Director Bryan Singer is bringing the Man of Steel back to the big screen.
Singer's success began with his award-winning debut Public Access
The New Yorker, best known for the X-Men film franchise and 1995's The Usual Suspects, is reviving the caped hero in Superman Returns.
Starring Kevin Spacey, Kate Bosworth and newcomer Brandon Routh as Superman, the film is expected to become one of the biggest blockbusters of 2006.
Director Singer has come a long way since his modest debut in 1989.
Adopted and raised in New Jersey, the teenage Singer briefly enrolled at the School of Visual Arts in New York City to study filming.
He later transferred to the University of Southern California's School of Cinema-Television where he honed his skills, before graduating in 1989.
SINGER'S FILM HIGHLIGHTS
Lion's Den (1988)
Public Access (1993)
The Usual Suspects (1995)
Apt Pupil (1998)
X2: X-Men United (2003)
While studying, he directed the low-budget short film Lion's Den, starring childhood friend Ethan Hawke.
It gained enough buzz to grant him the opportunity to do his first feature-length production.
Teaming up with high school friend Christopher McQuarrie, Singer wrote and directed Public Access.
The film, about a drifter who disrupts a seemingly idyllic small town, went on to win the Grand Jury Prize at the 1993 Sundance Film Festival.
The pair collaborated again for the 1995 thriller The Usual Suspects.
The indie smash was inundated with accolades, including three Baftas and Academy Awards for McQuarrie and star Kevin Spacey.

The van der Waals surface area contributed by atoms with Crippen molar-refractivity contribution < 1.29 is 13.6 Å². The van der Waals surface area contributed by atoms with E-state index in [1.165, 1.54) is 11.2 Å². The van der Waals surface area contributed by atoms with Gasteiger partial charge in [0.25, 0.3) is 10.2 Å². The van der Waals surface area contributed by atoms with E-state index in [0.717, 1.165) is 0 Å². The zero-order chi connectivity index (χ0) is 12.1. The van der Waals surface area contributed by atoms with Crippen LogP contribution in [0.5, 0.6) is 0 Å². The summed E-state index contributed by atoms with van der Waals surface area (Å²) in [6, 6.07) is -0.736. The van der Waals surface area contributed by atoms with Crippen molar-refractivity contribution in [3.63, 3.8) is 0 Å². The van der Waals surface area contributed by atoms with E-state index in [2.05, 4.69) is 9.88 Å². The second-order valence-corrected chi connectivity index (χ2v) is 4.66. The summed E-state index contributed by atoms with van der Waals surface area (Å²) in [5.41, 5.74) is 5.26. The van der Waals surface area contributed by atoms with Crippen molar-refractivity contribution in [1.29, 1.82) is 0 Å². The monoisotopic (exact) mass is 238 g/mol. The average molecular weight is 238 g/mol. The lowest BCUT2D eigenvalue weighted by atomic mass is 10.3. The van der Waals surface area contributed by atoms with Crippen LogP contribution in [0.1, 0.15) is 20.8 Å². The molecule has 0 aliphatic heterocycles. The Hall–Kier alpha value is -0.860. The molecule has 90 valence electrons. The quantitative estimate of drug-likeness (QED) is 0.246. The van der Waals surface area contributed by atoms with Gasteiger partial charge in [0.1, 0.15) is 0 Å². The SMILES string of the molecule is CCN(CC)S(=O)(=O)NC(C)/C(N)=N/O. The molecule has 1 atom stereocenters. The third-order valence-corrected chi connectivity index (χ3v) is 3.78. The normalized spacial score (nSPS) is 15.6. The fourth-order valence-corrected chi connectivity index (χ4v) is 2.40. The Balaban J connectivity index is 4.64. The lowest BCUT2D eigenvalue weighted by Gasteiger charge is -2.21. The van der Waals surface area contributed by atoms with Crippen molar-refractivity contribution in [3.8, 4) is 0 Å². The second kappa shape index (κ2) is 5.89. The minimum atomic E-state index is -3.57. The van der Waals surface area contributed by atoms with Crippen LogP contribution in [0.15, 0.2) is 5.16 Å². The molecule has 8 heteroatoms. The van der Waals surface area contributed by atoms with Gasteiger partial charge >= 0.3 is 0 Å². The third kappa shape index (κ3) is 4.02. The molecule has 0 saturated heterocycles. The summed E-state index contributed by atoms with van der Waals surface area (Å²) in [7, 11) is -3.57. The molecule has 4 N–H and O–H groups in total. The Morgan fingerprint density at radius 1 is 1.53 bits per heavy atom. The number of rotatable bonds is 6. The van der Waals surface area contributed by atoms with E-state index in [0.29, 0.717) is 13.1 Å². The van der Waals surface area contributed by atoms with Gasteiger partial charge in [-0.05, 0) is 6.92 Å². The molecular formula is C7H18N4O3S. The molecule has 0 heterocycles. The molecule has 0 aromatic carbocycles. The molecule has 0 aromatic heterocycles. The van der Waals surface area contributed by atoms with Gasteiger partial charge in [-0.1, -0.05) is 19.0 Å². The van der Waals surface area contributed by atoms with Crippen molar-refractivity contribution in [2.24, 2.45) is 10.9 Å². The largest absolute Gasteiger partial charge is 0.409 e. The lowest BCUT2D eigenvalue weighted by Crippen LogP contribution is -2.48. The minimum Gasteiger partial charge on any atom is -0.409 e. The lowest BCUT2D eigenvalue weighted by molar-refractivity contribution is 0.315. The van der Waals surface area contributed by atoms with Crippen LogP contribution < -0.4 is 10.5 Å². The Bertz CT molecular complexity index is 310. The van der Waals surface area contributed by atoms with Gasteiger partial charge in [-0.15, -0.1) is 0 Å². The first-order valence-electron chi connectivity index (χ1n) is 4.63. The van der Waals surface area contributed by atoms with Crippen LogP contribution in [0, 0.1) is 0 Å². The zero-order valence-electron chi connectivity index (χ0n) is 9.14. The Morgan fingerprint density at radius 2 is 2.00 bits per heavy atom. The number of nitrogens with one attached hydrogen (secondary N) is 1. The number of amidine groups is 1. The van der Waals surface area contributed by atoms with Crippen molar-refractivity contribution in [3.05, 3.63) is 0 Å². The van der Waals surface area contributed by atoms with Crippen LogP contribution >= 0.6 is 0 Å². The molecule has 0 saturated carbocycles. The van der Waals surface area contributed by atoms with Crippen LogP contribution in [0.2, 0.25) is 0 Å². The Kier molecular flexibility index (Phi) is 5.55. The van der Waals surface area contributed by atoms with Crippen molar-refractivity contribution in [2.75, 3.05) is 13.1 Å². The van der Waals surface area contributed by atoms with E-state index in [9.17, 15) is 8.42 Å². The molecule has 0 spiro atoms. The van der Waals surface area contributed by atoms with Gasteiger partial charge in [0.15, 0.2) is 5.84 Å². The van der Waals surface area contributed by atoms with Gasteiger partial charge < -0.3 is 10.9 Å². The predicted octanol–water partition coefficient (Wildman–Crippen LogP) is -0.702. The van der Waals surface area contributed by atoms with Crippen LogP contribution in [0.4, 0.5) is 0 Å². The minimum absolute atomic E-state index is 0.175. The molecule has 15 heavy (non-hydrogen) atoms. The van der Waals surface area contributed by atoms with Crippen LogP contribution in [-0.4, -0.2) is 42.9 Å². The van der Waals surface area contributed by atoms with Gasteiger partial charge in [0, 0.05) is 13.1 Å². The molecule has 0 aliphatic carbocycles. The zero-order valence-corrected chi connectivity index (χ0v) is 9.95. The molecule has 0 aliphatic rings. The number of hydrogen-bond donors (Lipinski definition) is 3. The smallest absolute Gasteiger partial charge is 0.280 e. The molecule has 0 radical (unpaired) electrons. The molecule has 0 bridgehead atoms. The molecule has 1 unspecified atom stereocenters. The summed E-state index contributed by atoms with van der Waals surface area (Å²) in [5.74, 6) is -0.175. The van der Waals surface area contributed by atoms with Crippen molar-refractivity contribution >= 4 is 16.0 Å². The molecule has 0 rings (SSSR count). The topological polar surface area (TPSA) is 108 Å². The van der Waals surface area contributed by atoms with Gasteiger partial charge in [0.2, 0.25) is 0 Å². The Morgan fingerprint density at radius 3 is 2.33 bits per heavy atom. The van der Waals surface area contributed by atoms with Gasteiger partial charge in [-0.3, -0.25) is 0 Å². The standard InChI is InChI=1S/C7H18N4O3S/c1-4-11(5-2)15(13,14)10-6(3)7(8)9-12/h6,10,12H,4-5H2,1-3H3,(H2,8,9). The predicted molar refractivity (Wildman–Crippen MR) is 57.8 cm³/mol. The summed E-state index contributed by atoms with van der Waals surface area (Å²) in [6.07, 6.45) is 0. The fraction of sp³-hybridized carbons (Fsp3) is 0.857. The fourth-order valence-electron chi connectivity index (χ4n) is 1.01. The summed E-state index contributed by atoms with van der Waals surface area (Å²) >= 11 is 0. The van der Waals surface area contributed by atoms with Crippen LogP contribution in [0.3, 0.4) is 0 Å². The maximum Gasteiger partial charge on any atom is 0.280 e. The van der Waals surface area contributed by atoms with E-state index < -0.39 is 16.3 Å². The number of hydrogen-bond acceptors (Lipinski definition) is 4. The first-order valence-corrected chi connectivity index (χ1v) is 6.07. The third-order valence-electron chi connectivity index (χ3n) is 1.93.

The film's success led Singer to be regarded as one of most exciting new directors in Hollywood.
However his follow-up, Apt Pupil, based on the Stephen King novella and starring Sir Ian McKellen, was critically panned and considered a box-office failure.
The offer to direct a major blockbuster based on the popular X-Men comics was his chance to return to form, despite initially declining the project.
Singer's X-Men debut was one of the box office hits of 2000
He told Entertainment Weekly: ""I had no interest in it because I didn't know what it was. It was just a comic book."
But after delving into the story, Singer found he sympathised with X-Men's underlying tale of prejudice, due to his own experiences of growing up in a Jewish household and his homosexuality.
Despite a limited budget of $75 million (£39.8m), the film became a blockbuster hit, amassing almost $300 million (£159m) worldwide and making it one of the biggest box office hits of 2000.
2003's X2: X-Men United was also an international success, making around $215 million (£114m) in the US alone.
With his reputation cemented, Singer branched out into television production with his company Bad Hat Harry Productions. The director is behind cult medical drama House and wrote sci-fi series Triangle.
Many expected Singer to direct the third X-Men film, but instead he turned to another comic book venture, replacing Charlie's Angels director McG on Superman Returns.
Unknown actor Brandon Routh has been cast as the new Superman
Singer told the trade paper Hollywood Reporter that he had always "dreamed" of directing a Superman movie, adding that the hero inspired his X-Men films.
He added: "I feel that Superman has been late in his return and it is time for him to fly again."
Given Singer's success with bringing comic book heroes to life, the director is widely considered the perfect choice - and a sequel has already been announced for 2009.
Of his decision to cast an unknown in the leading role, Singer said: "Superman is much larger than any actor.
"I wanted him to come just with the baggage of the superhero - that's enough history to contend with."